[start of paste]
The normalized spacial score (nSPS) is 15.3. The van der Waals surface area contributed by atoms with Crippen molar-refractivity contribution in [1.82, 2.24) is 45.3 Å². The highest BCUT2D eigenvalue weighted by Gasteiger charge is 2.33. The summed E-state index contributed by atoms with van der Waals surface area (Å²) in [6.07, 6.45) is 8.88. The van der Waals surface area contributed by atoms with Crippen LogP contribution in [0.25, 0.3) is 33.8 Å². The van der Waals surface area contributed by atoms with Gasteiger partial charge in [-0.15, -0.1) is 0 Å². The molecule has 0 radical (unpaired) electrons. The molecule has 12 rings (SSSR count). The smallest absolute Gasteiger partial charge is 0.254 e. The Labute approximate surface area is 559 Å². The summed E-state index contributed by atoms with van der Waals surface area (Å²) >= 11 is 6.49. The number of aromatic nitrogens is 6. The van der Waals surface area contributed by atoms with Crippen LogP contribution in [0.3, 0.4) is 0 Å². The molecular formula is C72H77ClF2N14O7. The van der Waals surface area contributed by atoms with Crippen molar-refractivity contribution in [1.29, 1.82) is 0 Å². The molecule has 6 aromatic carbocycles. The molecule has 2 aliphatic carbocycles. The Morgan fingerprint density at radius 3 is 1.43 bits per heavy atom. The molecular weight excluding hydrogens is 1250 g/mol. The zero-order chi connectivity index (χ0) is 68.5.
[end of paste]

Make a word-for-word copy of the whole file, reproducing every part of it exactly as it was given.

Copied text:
The normalized spacial score (nSPS) is 15.3. The van der Waals surface area contributed by atoms with Crippen molar-refractivity contribution in [1.82, 2.24) is 45.3 Å². The highest BCUT2D eigenvalue weighted by Gasteiger charge is 2.33. The summed E-state index contributed by atoms with van der Waals surface area (Å²) in [6.07, 6.45) is 8.88. The van der Waals surface area contributed by atoms with Crippen LogP contribution in [0.25, 0.3) is 33.8 Å². The van der Waals surface area contributed by atoms with Gasteiger partial charge in [-0.15, -0.1) is 0 Å². The molecule has 0 radical (unpaired) electrons. The molecule has 12 rings (SSSR count). The smallest absolute Gasteiger partial charge is 0.254 e. The Labute approximate surface area is 559 Å². The summed E-state index contributed by atoms with van der Waals surface area (Å²) >= 11 is 6.49. The number of aromatic nitrogens is 6. The van der Waals surface area contributed by atoms with Crippen LogP contribution in [0.3, 0.4) is 0 Å². The molecular formula is C72H77ClF2N14O7. The van der Waals surface area contributed by atoms with Crippen molar-refractivity contribution in [1.29, 1.82) is 0 Å². The molecule has 6 aromatic carbocycles. The molecule has 2 aliphatic carbocycles. The Morgan fingerprint density at radius 3 is 1.43 bits per heavy atom. The molecular weight excluding hydrogens is 1250 g/mol. The zero-order chi connectivity index (χ0) is 68.5.